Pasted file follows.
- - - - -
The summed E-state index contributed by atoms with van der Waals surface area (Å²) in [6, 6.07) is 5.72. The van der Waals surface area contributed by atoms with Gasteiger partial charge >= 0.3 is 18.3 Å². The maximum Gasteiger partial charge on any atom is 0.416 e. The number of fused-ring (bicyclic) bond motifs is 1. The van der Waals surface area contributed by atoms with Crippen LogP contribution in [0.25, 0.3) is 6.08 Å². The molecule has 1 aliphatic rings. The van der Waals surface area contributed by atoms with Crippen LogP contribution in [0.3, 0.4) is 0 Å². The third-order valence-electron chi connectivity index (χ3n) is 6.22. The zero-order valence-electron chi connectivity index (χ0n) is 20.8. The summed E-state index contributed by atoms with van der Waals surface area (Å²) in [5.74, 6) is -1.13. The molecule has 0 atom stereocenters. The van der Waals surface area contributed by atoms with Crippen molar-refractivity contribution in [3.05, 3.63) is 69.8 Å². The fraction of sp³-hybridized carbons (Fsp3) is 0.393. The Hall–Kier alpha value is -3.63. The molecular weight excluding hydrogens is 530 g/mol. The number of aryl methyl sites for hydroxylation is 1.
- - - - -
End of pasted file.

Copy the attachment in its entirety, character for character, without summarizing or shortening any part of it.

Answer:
The summed E-state index contributed by atoms with van der Waals surface area (Å²) in [6, 6.07) is 5.72. The van der Waals surface area contributed by atoms with Gasteiger partial charge >= 0.3 is 18.3 Å². The maximum Gasteiger partial charge on any atom is 0.416 e. The number of fused-ring (bicyclic) bond motifs is 1. The van der Waals surface area contributed by atoms with Crippen LogP contribution in [0.25, 0.3) is 6.08 Å². The molecule has 1 aliphatic rings. The van der Waals surface area contributed by atoms with Crippen LogP contribution in [0.3, 0.4) is 0 Å². The third-order valence-electron chi connectivity index (χ3n) is 6.22. The zero-order valence-electron chi connectivity index (χ0n) is 20.8. The summed E-state index contributed by atoms with van der Waals surface area (Å²) in [5.74, 6) is -1.13. The molecule has 0 atom stereocenters. The van der Waals surface area contributed by atoms with Crippen molar-refractivity contribution in [3.05, 3.63) is 69.8 Å². The fraction of sp³-hybridized carbons (Fsp3) is 0.393. The Hall–Kier alpha value is -3.63. The molecular weight excluding hydrogens is 530 g/mol. The number of aryl methyl sites for hydroxylation is 1.